Iraq: How to deal with a state with four armies?
This is an introduction to a commentary that was originally published on War on the Rocks on November 11, 2019.
This article discusses Iraq’s two traditional military institutions - the Iraqi Army and the Counter Terrorism Services - analyzes the development of the country’s two alternative military forces - the Kurdish Peshmerga and the Popular Mobilization Forces - and closes by suggesting a range of options for security sector development. The article benefited from two research visits to Iraq in 2019 made possible by the Dutch Ministry of Foreign Affairs.
"Without political change, meaningful security sector development won’t be possible"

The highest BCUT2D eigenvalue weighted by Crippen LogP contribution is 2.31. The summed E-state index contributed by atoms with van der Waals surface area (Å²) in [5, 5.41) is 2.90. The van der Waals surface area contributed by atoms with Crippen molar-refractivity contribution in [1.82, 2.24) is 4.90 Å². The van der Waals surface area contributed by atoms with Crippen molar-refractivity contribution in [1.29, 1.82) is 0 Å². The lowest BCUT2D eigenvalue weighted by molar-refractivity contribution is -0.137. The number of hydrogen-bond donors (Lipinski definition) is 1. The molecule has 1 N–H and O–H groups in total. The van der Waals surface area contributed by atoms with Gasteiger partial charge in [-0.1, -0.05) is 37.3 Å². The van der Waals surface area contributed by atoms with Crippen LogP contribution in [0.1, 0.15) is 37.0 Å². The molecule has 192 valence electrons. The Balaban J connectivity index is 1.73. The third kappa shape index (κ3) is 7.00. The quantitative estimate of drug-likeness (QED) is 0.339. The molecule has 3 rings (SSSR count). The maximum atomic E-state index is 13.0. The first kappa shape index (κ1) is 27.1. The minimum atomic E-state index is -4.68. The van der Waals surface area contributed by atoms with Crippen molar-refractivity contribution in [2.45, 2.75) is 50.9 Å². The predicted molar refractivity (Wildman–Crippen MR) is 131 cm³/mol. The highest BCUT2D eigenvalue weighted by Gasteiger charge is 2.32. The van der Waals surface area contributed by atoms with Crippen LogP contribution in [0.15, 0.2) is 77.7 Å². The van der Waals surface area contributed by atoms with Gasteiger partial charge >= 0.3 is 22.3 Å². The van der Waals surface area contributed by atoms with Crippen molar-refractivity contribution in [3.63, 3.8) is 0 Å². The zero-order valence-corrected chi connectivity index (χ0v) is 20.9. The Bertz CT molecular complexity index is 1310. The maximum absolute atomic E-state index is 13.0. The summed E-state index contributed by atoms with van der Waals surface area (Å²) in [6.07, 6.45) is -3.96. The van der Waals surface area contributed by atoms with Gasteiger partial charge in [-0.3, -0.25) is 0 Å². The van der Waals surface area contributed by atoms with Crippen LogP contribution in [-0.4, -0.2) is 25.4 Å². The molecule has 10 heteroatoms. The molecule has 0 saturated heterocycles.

Key features of the forces that make up Iraq’s complex national security architecture include weak capability, significant individual autonomy, fragmentation and differing constituencies, and foreign influence. How can these problems best be addressed? Security sector development in Iraq should proceed in lockstep with political reform, as the two are related. Without political change, meaningful security sector development won’t be possible, and without security sector development, Iraqi politics will remain volatile and vulnerable to the use of coercion and violence. In this context, Iraq and its international partners should accept a multipolar security architecture for quite some time to come, but work on the regulation, roles, and responsibilities as well as confidence between Iraq’s different defense forces.
Read the full commentary.